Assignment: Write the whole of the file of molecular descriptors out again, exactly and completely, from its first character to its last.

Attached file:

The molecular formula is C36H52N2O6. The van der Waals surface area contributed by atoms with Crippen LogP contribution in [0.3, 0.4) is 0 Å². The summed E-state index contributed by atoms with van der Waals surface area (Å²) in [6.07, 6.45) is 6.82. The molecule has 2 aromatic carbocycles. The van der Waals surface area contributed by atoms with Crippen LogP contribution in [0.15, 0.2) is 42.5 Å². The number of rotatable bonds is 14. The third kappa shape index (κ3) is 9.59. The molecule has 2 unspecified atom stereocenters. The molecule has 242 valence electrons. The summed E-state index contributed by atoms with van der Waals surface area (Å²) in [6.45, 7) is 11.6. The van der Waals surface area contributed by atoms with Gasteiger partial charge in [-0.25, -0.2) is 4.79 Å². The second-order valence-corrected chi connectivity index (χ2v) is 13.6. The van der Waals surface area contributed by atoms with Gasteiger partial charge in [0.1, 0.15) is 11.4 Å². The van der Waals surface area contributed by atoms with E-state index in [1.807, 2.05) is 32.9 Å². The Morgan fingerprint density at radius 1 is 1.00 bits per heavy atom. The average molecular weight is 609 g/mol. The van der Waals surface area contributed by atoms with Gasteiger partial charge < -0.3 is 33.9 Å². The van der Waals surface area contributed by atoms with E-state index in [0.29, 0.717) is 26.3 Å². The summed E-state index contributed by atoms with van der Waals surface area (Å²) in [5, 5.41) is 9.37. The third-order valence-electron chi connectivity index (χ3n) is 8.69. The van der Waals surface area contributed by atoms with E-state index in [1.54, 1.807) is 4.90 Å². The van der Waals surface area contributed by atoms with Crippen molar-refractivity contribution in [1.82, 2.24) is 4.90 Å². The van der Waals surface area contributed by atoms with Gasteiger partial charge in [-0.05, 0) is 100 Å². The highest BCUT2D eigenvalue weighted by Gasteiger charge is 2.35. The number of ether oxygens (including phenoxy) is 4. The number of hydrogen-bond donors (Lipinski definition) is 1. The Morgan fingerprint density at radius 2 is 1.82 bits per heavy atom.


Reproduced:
The molecular formula is C36H52N2O6. The van der Waals surface area contributed by atoms with Crippen LogP contribution in [0.3, 0.4) is 0 Å². The summed E-state index contributed by atoms with van der Waals surface area (Å²) in [6.07, 6.45) is 6.82. The molecule has 2 aromatic carbocycles. The van der Waals surface area contributed by atoms with Crippen LogP contribution in [0.15, 0.2) is 42.5 Å². The number of rotatable bonds is 14. The third kappa shape index (κ3) is 9.59. The molecule has 2 unspecified atom stereocenters. The molecule has 242 valence electrons. The summed E-state index contributed by atoms with van der Waals surface area (Å²) in [6.45, 7) is 11.6. The van der Waals surface area contributed by atoms with Gasteiger partial charge in [-0.25, -0.2) is 4.79 Å². The second-order valence-corrected chi connectivity index (χ2v) is 13.6. The van der Waals surface area contributed by atoms with Gasteiger partial charge in [0.1, 0.15) is 11.4 Å². The van der Waals surface area contributed by atoms with E-state index in [1.807, 2.05) is 32.9 Å². The Morgan fingerprint density at radius 1 is 1.00 bits per heavy atom. The average molecular weight is 609 g/mol. The van der Waals surface area contributed by atoms with Gasteiger partial charge < -0.3 is 33.9 Å². The van der Waals surface area contributed by atoms with E-state index in [0.29, 0.717) is 26.3 Å². The summed E-state index contributed by atoms with van der Waals surface area (Å²) in [5, 5.41) is 9.37. The third-order valence-electron chi connectivity index (χ3n) is 8.69. The van der Waals surface area contributed by atoms with E-state index in [1.54, 1.807) is 4.90 Å². The van der Waals surface area contributed by atoms with Crippen molar-refractivity contribution in [1.82, 2.24) is 4.90 Å². The van der Waals surface area contributed by atoms with Gasteiger partial charge in [-0.05, 0) is 100 Å². The highest BCUT2D eigenvalue weighted by Gasteiger charge is 2.35. The number of ether oxygens (including phenoxy) is 4. The number of hydrogen-bond donors (Lipinski definition) is 1. The Morgan fingerprint density at radius 2 is 1.82 bits per heavy atom.